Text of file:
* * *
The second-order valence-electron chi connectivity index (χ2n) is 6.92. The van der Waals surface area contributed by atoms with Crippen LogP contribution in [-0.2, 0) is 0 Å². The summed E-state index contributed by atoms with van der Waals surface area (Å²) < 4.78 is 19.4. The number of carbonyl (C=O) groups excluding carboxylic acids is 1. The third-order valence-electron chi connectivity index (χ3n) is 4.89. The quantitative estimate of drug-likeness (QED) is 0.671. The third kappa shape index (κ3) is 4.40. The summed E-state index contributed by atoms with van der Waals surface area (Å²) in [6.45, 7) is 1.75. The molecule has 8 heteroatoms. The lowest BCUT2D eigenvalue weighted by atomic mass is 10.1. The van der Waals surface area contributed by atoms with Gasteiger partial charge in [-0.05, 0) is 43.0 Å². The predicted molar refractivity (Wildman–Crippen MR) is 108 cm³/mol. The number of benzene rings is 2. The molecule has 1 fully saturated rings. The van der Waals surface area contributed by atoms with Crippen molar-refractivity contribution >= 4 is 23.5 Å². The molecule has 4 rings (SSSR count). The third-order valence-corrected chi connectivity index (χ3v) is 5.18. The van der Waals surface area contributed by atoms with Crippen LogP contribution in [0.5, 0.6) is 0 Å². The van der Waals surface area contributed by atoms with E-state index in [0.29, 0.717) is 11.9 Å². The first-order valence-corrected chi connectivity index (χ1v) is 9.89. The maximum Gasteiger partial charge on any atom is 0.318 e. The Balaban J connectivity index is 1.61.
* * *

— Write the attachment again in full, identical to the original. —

The second-order valence-electron chi connectivity index (χ2n) is 6.92. The van der Waals surface area contributed by atoms with Crippen LogP contribution in [-0.2, 0) is 0 Å². The summed E-state index contributed by atoms with van der Waals surface area (Å²) < 4.78 is 19.4. The number of carbonyl (C=O) groups excluding carboxylic acids is 1. The third-order valence-electron chi connectivity index (χ3n) is 4.89. The quantitative estimate of drug-likeness (QED) is 0.671. The third kappa shape index (κ3) is 4.40. The summed E-state index contributed by atoms with van der Waals surface area (Å²) in [6.45, 7) is 1.75. The molecule has 8 heteroatoms. The lowest BCUT2D eigenvalue weighted by atomic mass is 10.1. The van der Waals surface area contributed by atoms with Gasteiger partial charge in [-0.05, 0) is 43.0 Å². The predicted molar refractivity (Wildman–Crippen MR) is 108 cm³/mol. The number of benzene rings is 2. The molecule has 1 fully saturated rings. The van der Waals surface area contributed by atoms with Crippen molar-refractivity contribution >= 4 is 23.5 Å². The molecule has 4 rings (SSSR count). The third-order valence-corrected chi connectivity index (χ3v) is 5.18. The van der Waals surface area contributed by atoms with Crippen LogP contribution in [0.5, 0.6) is 0 Å². The van der Waals surface area contributed by atoms with E-state index in [0.29, 0.717) is 11.9 Å². The first-order valence-corrected chi connectivity index (χ1v) is 9.89. The maximum Gasteiger partial charge on any atom is 0.318 e. The Balaban J connectivity index is 1.61.